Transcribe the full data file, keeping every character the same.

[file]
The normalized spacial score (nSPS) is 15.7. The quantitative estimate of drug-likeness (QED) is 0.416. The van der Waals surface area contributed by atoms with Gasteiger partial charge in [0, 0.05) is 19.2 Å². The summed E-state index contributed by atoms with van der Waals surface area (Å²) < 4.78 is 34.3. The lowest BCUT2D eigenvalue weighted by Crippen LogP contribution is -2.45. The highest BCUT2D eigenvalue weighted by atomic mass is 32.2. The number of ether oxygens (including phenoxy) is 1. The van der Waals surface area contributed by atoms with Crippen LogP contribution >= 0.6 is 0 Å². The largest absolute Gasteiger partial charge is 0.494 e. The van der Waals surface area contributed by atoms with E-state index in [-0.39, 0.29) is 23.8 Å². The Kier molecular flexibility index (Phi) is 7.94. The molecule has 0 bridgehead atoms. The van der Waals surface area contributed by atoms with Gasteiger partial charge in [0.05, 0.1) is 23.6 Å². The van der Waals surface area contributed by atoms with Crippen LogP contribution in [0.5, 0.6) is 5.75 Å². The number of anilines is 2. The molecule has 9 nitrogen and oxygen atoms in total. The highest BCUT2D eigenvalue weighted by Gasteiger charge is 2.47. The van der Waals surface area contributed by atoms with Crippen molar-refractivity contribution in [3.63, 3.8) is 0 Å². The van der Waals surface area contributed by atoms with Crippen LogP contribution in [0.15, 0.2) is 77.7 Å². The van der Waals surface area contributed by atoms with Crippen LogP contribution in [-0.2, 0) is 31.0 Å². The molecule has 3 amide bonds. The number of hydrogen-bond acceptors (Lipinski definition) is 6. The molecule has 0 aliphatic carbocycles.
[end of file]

The normalized spacial score (nSPS) is 15.7. The quantitative estimate of drug-likeness (QED) is 0.416. The van der Waals surface area contributed by atoms with Gasteiger partial charge in [0, 0.05) is 19.2 Å². The summed E-state index contributed by atoms with van der Waals surface area (Å²) < 4.78 is 34.3. The lowest BCUT2D eigenvalue weighted by Crippen LogP contribution is -2.45. The highest BCUT2D eigenvalue weighted by atomic mass is 32.2. The number of ether oxygens (including phenoxy) is 1. The van der Waals surface area contributed by atoms with Crippen LogP contribution >= 0.6 is 0 Å². The largest absolute Gasteiger partial charge is 0.494 e. The van der Waals surface area contributed by atoms with E-state index in [-0.39, 0.29) is 23.8 Å². The Kier molecular flexibility index (Phi) is 7.94. The molecule has 0 bridgehead atoms. The van der Waals surface area contributed by atoms with Gasteiger partial charge in [0.05, 0.1) is 23.6 Å². The van der Waals surface area contributed by atoms with Crippen LogP contribution in [0.5, 0.6) is 5.75 Å². The number of anilines is 2. The molecule has 9 nitrogen and oxygen atoms in total. The highest BCUT2D eigenvalue weighted by Gasteiger charge is 2.47. The van der Waals surface area contributed by atoms with Crippen molar-refractivity contribution in [3.63, 3.8) is 0 Å². The van der Waals surface area contributed by atoms with Crippen LogP contribution in [0.15, 0.2) is 77.7 Å². The van der Waals surface area contributed by atoms with Crippen LogP contribution in [-0.2, 0) is 31.0 Å². The molecule has 3 amide bonds. The number of hydrogen-bond acceptors (Lipinski definition) is 6. The molecule has 0 aliphatic carbocycles.